Jasmine Gonzalez, 21, recently graduated from MC College in Winnipeg and designs corsets. She has always known that her future lies in fashion design. 

Jasmine says as a child she found solace in creating art and designing outfits for her Barbie dolls. Inspired by her grandmother’s introduction to a sewing machine and the freedom to create it offered, Jasmine’s passion for fashion took root early. 

“Barbie was also a huge inspiration,” Jasmine reminisces. “She was the first person I designed for. My first outfit I made for my Barbie was a tissue skirt set with rainbow rubber bands.” 

Throughout high school, Jasmine honed her skills, sketching outfits and developing her aesthetic. However, it was during her time at college that she delved deeper into the intricacies of design, focusing on the fit and technicality of garment construction. 

When it came to designing corsets, Jasmine looked to history for inspiration. Drawing from the structured silhouette of traditional corsets, she sought to create garments that accentuated and enhanced the wearer’s features rather than constraining them. 

“Creating a garment that followed the silhouette of the body and accentuated the curves and figure rather than hiding it was my goal,” Jasmine explains. 

Transitioning from designing for women to creating corsets for men presented a unique challenge for Jasmine. Drawing inspiration from tailored suits and historical references, she aimed to empower men and enhance their physique through her designs. 

“Back in the 18th century, men did use to wear corsets to maintain a certain physical image,” Jasmine notes. “I wanted to create a men’s corset that empowered them and made them look stronger in their physique.”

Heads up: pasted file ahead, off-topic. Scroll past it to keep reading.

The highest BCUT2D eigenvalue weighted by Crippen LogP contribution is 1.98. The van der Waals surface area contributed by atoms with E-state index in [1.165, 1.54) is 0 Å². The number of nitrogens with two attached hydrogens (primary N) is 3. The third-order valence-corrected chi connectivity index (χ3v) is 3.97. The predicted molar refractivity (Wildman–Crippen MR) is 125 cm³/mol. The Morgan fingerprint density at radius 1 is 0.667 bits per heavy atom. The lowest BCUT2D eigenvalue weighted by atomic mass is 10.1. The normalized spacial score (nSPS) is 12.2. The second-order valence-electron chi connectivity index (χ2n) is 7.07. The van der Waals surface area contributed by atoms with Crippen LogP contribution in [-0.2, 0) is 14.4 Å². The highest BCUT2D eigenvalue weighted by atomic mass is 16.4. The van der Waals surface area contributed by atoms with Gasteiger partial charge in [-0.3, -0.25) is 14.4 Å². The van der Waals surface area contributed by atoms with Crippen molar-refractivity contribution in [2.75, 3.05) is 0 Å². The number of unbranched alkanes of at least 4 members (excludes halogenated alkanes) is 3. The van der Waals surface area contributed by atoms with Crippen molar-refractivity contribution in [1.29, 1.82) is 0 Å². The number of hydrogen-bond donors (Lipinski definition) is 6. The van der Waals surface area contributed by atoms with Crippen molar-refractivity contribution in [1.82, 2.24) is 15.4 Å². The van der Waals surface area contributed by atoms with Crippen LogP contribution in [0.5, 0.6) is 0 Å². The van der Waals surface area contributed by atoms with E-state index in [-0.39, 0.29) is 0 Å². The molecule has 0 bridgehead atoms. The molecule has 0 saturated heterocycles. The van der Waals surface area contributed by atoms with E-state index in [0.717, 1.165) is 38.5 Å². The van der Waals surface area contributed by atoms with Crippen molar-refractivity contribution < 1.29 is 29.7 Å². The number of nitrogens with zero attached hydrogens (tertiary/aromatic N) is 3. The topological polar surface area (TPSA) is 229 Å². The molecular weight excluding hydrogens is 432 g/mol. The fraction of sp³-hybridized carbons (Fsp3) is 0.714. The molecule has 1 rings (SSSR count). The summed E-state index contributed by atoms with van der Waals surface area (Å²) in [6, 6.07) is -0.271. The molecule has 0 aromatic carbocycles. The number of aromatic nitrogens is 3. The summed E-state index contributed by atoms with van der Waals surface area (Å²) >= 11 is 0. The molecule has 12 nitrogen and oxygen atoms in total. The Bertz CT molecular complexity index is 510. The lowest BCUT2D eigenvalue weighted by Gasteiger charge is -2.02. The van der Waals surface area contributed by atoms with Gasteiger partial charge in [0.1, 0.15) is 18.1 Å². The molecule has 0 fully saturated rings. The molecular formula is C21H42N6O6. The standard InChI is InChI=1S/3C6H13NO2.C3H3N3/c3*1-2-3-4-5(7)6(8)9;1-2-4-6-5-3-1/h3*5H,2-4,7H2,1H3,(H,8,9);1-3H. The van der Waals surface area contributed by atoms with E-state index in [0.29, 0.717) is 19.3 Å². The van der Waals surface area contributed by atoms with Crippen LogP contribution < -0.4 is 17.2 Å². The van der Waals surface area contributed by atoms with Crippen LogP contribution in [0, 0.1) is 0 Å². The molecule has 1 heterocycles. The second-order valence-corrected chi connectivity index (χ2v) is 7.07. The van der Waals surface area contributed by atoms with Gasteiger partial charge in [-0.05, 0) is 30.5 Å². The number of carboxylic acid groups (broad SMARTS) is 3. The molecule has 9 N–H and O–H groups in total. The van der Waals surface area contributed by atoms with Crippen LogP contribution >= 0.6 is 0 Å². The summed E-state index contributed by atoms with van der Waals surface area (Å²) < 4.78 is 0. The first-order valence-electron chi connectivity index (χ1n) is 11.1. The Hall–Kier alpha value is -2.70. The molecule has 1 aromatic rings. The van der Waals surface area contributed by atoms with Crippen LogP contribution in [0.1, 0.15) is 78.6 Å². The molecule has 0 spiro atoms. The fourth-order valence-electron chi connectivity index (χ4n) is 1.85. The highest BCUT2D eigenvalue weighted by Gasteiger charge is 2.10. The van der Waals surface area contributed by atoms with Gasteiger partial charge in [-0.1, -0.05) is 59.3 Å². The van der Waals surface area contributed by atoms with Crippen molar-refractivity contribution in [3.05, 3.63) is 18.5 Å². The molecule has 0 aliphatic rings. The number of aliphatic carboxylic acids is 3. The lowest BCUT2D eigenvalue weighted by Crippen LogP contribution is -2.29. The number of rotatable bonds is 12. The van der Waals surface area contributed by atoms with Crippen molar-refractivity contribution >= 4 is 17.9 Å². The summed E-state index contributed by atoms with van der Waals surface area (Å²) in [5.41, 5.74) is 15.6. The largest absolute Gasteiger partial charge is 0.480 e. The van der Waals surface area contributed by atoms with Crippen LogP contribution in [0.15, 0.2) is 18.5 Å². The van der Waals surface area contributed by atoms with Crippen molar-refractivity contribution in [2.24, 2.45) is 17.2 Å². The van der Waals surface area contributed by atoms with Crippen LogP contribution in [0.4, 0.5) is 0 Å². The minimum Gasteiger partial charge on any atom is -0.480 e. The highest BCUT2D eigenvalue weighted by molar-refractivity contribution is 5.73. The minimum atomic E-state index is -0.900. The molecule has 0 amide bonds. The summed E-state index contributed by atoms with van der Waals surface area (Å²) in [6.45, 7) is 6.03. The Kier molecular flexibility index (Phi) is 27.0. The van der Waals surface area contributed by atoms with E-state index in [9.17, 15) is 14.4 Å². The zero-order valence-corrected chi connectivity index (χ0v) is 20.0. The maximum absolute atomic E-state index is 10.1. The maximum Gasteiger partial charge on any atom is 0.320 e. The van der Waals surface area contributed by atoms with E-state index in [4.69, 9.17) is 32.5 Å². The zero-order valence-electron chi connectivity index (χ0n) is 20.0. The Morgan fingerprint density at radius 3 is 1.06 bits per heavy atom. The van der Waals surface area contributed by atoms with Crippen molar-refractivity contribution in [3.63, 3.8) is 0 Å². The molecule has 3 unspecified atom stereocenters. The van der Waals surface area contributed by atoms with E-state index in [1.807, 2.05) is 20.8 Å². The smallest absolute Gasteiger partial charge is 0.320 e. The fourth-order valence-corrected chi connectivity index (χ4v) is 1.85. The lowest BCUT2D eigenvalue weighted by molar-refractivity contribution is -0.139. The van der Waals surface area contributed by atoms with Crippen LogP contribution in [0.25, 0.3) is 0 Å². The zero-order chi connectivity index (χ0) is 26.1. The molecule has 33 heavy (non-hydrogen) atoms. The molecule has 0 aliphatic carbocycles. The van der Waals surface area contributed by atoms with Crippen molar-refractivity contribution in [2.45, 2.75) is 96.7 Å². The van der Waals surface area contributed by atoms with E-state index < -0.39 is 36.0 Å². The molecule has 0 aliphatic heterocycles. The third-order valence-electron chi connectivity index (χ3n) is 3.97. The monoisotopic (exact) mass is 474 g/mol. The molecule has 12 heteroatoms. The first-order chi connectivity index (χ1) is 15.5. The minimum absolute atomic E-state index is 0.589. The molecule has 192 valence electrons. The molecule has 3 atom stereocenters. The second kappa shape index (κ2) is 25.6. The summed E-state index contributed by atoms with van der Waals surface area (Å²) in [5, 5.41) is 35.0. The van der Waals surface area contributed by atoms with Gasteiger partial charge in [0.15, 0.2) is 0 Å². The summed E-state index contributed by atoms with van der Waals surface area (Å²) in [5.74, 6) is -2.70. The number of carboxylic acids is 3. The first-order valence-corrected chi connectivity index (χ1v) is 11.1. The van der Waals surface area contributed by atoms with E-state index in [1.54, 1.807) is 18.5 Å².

Perfecting the patterns proved to be the most challenging aspect of Jasmine’s design process, especially when crafting corsets. Yet, she believes that understanding the body types of both men and women is crucial in creating comfortable and confidence-boosting garments. 

“Corsets becoming more gender-neutral is just another playing field for many designers,” Jasmine says. “I hope when people wear corsets, they feel empowered and confident, showing off their body shape rather than changing it.” 

Reshaping modern silhouettes 

Siobhan Bganya, a 22-year-old international student from Zimbabwe studying at the University of Manitoba student, spent years feeling uneasy in her own skin. 

“I’ve always been a bit curvy,” she says, reaching for a vibrant red corset adorned with delicate lace frills. 

Despite her own struggles with body confidence, Bganya dreamt of creating designs that would empower others to feel strong and secure in their bodies. “I haven’t always felt comfortable in mine, so as an aspiring designer/stylist, it’s been crucial for me to promote body positivity,” she says. 

One of Bganya’s go-to fashion statements is the corset. 

“I adore corsets,” she says with a chuckle, gesturing to a section of her wardrobe brimming with them. 

“There’s something about wearing a corset that makes me feel powerful, confident, and sometimes even sexy. I never imagined someone with my curves could pull off a corset until I saw celebrities like Lizzo and Ashley Graham rocking them.” 

Inspired by seeing more plus-size celebrities embrace corsets, Bganya decided to step out of her comfort zone and wear one in public. 

“I remember feeling nervous, wondering what people would think,” she recalls. However, to her surprise, the reactions were overwhelmingly positive, with expressions like “slay” and “get it, girl” greeting her that day. 

“Since then, I’ve only felt more confident,” she reflects with a smile 

Similar to the corset, African wax print fabric serves as a means for people to establish a deeper connection with their cultural identity. 

Connecting culture through fashion